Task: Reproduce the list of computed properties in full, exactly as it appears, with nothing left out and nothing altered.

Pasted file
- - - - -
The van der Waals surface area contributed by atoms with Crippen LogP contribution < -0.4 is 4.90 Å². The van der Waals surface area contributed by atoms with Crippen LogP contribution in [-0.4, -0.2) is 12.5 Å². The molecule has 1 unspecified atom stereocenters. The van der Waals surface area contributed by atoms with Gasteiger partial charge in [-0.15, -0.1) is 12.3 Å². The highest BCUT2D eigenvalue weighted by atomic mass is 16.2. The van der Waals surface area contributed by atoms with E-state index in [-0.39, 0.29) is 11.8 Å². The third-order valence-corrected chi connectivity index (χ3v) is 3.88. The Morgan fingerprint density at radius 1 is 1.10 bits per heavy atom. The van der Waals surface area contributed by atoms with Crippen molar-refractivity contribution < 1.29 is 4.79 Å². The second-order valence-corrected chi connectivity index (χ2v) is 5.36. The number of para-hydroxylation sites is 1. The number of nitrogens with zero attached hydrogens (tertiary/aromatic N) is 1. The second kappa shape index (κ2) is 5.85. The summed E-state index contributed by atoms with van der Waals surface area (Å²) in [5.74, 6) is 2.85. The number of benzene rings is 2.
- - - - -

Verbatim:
The van der Waals surface area contributed by atoms with Crippen LogP contribution < -0.4 is 4.90 Å². The van der Waals surface area contributed by atoms with Crippen LogP contribution in [-0.4, -0.2) is 12.5 Å². The molecule has 1 unspecified atom stereocenters. The van der Waals surface area contributed by atoms with Gasteiger partial charge in [-0.15, -0.1) is 12.3 Å². The highest BCUT2D eigenvalue weighted by atomic mass is 16.2. The van der Waals surface area contributed by atoms with E-state index in [-0.39, 0.29) is 11.8 Å². The third-order valence-corrected chi connectivity index (χ3v) is 3.88. The Morgan fingerprint density at radius 1 is 1.10 bits per heavy atom. The van der Waals surface area contributed by atoms with Crippen molar-refractivity contribution < 1.29 is 4.79 Å². The second-order valence-corrected chi connectivity index (χ2v) is 5.36. The number of para-hydroxylation sites is 1. The number of nitrogens with zero attached hydrogens (tertiary/aromatic N) is 1. The second kappa shape index (κ2) is 5.85. The summed E-state index contributed by atoms with van der Waals surface area (Å²) in [5.74, 6) is 2.85. The number of benzene rings is 2.